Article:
Forbes’ 2009 MBA Ranking

by John A. Byrne on

This is the sixth biennial list compiled by Forbes based on a simple but important formula: the return on investment graduates have achieved after five years. The Forbes study—based on a survey of 4,080 responding alums from 103 schools–shows that alumni of the top five MBA programs typically earn more than $200,000 five years out of school.  Stanford topped the latest Forbes ranking because the median salary of an MBA from the class of 2004 was $225,000, highest among all U.S. rivals. Forbes figures that the typical Stanford student graduating in 2004 paid $235,000 for the MBA, a sum including two years of forgone salary (at Stanford the average MBA had a median salary of $82,000 before entering school).

Forbes ranks Stanford's Graduate School of Business number one in return-on-investment.

Pro: It’s simple and elegant and doesn’t pretend to measure the quality of the MBA experience or the actual education you receive. It’s all about dollars and cents, measuring the worth of a degree five years after graduation.

Con: Forbes ranking is U.S.-centric, though Forbes does separate lists of non-U.S. institutions that award MBAs in one year and in two-year programs. The biggest problem is that the ranking only measures compensation versus the cost of getting the MBA. Return on investment, while interesting and important, is hardly a measure of the quality of the education or the experience you’ll have. Forbes also gets this data from alums so there could also be sampling bias (alums who are not making much money would probably be less likely to return the survey than those who are doing well). And because alums know that their answers result in an immediate ranking, they may want to inflate their compensation to improve the rank of their school.

Forbes Rank & School P&Q BW U.S. News FT Economist
1.  Stanford School of Business 2 6 1 4 7
2.  Dartmouth College (Tuck) 5 12 7 14 6
3.  Harvard Business School 1 2 1 3 5
4.  Chicago (Booth) 3 1 5 9 4
5.  Pennsylvania (Wharton) 4 4 5 2 9
6.  Columbia Business School 6 7 9 6 20
7.  Cornell (Johnson) 14 11 18 36 32
8.  Northwestern (Kellogg) 7 3 4 22 15
9.  Univ of Virginia (Darden) 13 16 13 31 24
10. Yale School of Management 15 24 11 16 27
11. Univ. of Texas-Austin 19 21 16 52 49
12. California-Berkeley (Haas) 9 10 7 28 3
13. Duke (Fuqua) 11 8 14 20 28
14. MIT (Sloan) 8 9 3 8 19
15. North Carolina (Kenan-Flagler) 18 17 21 46 39
16. Brigham Young (Marriott) 22 22 33 83 NR
17. New York University (Stern) 10 13 9 13 13
18. Michigan (Ross) 12 5 12 28 25
19. UCLA (Anderson) 16 14 15 33 50
20. University of Iowa (Tippie) 33 ST 42 64 61
21. Michigan State (Broad) 35 ST 46 65 NR
22. Emory (Goizueta) 21 23 27 34 52
23. Carnegie Mellon 17 19 16 34 33
24. Texas A&M (Mays) 37 NR 33 54 NR
25. Indiana-Bloomington (Kelley) 20 15 23 57 46
26. Univ. of Minnesota (Carlson) 31 ST 24 75 62
27. Univ. of Connecticut (Storrs) 38 ST 79 NR NR
28. Penn State Univ. (Smeal) 43 NR 48 NR 58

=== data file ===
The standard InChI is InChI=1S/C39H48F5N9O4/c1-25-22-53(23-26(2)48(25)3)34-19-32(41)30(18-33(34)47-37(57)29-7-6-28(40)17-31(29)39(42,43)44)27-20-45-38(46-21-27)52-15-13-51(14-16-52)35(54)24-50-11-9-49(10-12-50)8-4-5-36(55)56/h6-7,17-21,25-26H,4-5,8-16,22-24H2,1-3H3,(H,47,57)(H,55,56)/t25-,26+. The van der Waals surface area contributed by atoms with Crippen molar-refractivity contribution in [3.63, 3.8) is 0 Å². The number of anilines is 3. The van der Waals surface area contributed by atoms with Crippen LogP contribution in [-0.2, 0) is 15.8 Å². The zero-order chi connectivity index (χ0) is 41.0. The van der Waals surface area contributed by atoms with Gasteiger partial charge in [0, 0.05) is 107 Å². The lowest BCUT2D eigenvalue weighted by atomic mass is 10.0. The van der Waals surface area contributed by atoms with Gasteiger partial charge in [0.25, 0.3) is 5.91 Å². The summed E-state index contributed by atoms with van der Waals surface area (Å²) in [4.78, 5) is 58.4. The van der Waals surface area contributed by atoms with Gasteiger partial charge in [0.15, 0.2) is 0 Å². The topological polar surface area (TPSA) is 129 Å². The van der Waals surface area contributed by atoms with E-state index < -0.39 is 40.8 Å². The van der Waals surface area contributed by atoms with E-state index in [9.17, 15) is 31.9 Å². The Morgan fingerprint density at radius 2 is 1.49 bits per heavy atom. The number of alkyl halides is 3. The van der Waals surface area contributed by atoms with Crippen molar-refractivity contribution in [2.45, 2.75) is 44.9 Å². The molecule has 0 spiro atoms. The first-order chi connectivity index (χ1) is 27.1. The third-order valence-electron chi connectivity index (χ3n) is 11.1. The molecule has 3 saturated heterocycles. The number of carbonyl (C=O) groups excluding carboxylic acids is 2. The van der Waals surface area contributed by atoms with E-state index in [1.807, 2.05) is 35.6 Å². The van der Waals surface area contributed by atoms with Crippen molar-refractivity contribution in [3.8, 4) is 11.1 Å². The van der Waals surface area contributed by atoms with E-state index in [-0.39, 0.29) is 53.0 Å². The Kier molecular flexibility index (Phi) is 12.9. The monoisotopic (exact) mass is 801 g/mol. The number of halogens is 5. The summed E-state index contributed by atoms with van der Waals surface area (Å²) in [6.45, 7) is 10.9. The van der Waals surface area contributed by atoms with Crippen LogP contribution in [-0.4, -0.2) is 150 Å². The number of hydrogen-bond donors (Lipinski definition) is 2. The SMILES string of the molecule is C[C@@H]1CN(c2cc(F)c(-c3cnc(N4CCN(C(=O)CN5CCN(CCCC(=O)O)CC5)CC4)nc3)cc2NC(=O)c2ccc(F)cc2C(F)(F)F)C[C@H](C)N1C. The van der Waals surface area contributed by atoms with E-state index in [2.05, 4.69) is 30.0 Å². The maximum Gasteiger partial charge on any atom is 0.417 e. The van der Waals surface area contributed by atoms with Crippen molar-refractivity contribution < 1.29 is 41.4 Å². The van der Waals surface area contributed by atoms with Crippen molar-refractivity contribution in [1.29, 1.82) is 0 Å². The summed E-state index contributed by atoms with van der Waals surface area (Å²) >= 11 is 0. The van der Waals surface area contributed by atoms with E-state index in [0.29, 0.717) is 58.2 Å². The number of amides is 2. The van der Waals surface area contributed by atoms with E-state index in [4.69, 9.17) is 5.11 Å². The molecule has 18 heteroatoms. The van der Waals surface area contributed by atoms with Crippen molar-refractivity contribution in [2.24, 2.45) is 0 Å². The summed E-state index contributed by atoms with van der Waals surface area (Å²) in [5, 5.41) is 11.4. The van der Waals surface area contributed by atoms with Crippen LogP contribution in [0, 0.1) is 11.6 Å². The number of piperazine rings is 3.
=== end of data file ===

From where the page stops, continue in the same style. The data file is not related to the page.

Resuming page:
29. Maryland-College Park (Smith) 27 26 45 43 51
30. Vanderbilt (Owen) 30 30 36 57 64
31. Georgetown (McDonough) 24 ST 24 38 48
32. Southern California (Marshall) 23 25 20 57 36
33. Southern Methodist (Cox) 29 18 49 96 88
34. Wake Forest (Babcock) 45 NR 46 NR 77
35. Univ. of Wisconsin-Madison 39 NR 27 67 54
36. Rollins College (Crummer) NR NR NR NR NR
37. Univ. of Rochester (Simon) 36 ST 27 48 NR
38. Notre Dame (Mendoza) 25 20 31 71 34
39. Ohio State (Fisher) 34 ST 21 67 45
40. Univ. of Washington (Foster) 28 27 33 78 31
41. Washington Univ. (Olin) 26 28 19 50 65
42. Univ. of Tennessee-Knoxville NR NR NR NR NR
43. Univ. of Miami-Coral Gables NR NR 89 83 NR
44. Georgia Institute of Technology 32 29 26 NR NR
45. Purdue (Krannert) 41 ST 36 54 NR
46. Boston College (Carroll) 47 NR 39 47 NR
47. Rice University (Jones) 46 NR 39 44 77
48. SUNY-Buffalo NR NR 70 NR NR
49. William & Mary (Mason) NR NR 75 NR NR
50. Univ. of Georgia (Terry) NR NR 59 NR NR

.

Footnotes:

NR means not rated by the publication.

ST means “second tier,” the rating given to 15 schools by BusinessWeek after it ranks the top 30.

Source: Forbes, 2009 ranking

  • Peter Githinji

    Why are European and Asian schools not in the ranking?

  • http://poetsandquants.com/members/jbyrne/ John A. Byrne

    Forbes does a separate ranking for non-U.S. schools. If you’d like to see where some of those schools stand, you can check out our list of the best schools outside the U.S. which also tells you where various surveys placed these MBA programs. http://bit.ly/arUQyY

  • Bruce Vann

    It’s crazy to me that Johnson < Darden in this ranking. I guess saying that you have an Ivy league MBA does help in your return on investment.

  • Arthur Featherstonehaugh Dullsworthy

    Dowagers rating debutantes at a cotillion.

    More seriously, I question the accuracy of self-reported numbers and I question whether there was a sufficient response to produce a representative picture of “returns.”

  • Bruce Vann

    Well, just like in real life you make the best decision that you can with the info that you have. We see through foggy glass on this one.

  • Arthur Featherstonehaugh Dullsworthy

    “Through a glass darkly”?

    My point is, Bruce, that you don’t need no stinkin’ survey in Forbes to tell you that Darden is preferred to Johnson.

Partner Sites: C-Change Media | Poets & Quants for Execs | Tipping the Scales | Poets & Quants for Undergrads